House Majority Leader Jill Krowinski (left) and Speaker Mitzi Johnson
The Vermont Senate on Thursday voted 24-6 to override Gov. Phil Scott’s veto of a two-year increase to the state’s minimum wage.
All eyes now turn to the House, where Democratic leaders fresh off their failure to force paid leave legislation into law must prepare for another high-stakes vote.
House Majority Leader Jill Krowinski (D-Burlington) said Democratic leaders have begun working on a vote count and plan to check in with every member of their caucus. That includes the eight moderate Democrats who voted against the minimum wage hike the first time around.
"Some people are hearing and feeling pressure from their constituents, so we are in constant conversations with them to see where they're at," Krowinski said.
The bill, S.23, would hike the current minimum wage of $10.96 per hour to $11.75 in 2021 and to $12.55 in 2022 before it would again be tied to inflation.
House and Senate lawmakers paint the measure as a compromise from past proposals to raise the minimum wage to $15 per hour. But Scott, arguing the increase would raise the cost of goods, harm economic growth and disproportionately affect rural areas, vetoed the measure on Monday.
The Senate's successful vote was expected because it had passed the bill last month with the two-thirds majority necessary for an override. But in the 150-member House, where a two-thirds majority is also needed, leaders only managed to secure 93 votes the first time around — suggesting another close tally may be on the horizon.
Scott acknowledged as much during his weekly press conference Thursday, saying he believes that the paid leave outcome will spur efforts to override his veto on minimum wage.
“Politics will take place,” he said. "For those who voted against increasing the minimum wage on the other side of the aisle, I'm sure there's incredible pressure on them to override the veto ... regardless of how their constituents might feel about it."
Krowinski said that the potential flip votes in play this time around are different than those from the paid leave override attempt.
Democrats who initially opposed the minimum wage bill must now decide whether to allow Scott to again strike down a top party priority. Last week's debacle appears to be weighing heavily on some of their minds.
"It does change the calculus for me," said Rep. John Gannon (D-Wilmington), who opposed the measure over concerns that it would negatively impact rural businesses. "I feel bad for what happened personally, as a Democrat and a member of the House caucus."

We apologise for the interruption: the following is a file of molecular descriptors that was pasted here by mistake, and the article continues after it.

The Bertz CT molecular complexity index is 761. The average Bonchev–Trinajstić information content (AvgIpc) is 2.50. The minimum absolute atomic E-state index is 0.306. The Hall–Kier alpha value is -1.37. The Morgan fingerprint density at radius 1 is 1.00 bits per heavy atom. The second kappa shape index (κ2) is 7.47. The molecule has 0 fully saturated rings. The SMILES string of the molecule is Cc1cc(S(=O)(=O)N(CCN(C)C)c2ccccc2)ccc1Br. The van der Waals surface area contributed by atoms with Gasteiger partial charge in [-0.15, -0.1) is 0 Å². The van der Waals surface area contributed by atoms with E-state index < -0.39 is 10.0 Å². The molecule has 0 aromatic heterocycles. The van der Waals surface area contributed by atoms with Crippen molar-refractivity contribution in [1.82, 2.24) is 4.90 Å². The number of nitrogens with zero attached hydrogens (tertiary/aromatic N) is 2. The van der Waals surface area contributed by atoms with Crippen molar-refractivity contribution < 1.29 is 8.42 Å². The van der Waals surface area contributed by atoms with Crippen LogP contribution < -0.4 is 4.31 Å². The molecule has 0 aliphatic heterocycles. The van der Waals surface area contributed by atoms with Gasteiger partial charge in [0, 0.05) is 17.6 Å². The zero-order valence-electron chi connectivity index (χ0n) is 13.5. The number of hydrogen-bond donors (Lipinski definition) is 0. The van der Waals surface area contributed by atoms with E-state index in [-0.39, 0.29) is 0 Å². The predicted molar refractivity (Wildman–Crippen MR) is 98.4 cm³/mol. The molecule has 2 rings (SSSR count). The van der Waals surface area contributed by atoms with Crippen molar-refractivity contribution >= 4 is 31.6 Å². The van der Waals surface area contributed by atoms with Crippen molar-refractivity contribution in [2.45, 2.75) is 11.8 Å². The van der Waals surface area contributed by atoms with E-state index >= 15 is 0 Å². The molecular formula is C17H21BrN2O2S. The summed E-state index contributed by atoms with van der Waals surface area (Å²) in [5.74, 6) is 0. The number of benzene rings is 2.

Gannon had previously said he would be unlikely to flip even if Scott vetoed the measure. He was less firm on Thursday. "I'm open to having discussions with leadership. I know it's a challenging vote for them. [We'll] see what we can work out," he said.
Rep. Charles Kimbell (D-Woodstock) was also keeping an open mind. He said he initially voted against the measure because he doesn't believe that it would raise the state's average annual income.
"But whether or not I choose to go and override the veto is a different decision. I haven't made that yet," he said. As for why he views the votes differently, he said, "This is a team sport."
Others who have opposed the bill were less forthcoming.
"I have the same concerns that I've had all along, but I'm still listening and learning," said Rep. Lucy Rogers (D-Waterville), declining further comment.
"I don't really have anything to say right now," said Rep. Daniel Noyes (D-Wolcott).
Rep. Cynthia Browning (D-Arlington), who opposed the bill over concerns that it would have unintended consequences on low-wage earners, confirmed that she plans to vote no again. She said no one from House leadership had tried to convince her otherwise.
“They generally know where I stand because I tell them," Browning said. "It would be hard to think I would change my mind."
House leaders have not scheduled a vote, Krowinski said. The timing will depend on both when lawmakers are available and when leadership believes it has the votes, she said.
The House is constitutionally bound to hold a vote at some point, however, even if the leadership knows it won't succeed. And while there's still roughly three months left in the session, failing to pass the second of the Democratic party's two signature economic priorities would be a devastating blow, particularly after lawmakers failed to reach a compromise on the measures last session.
Asked whether ending the session with neither bill becoming law would be a failure, Krowinski wouldn't bite.
"You're asking me to predict the future," she said. "My job right now is to make sure that our members have everything they need for this vote."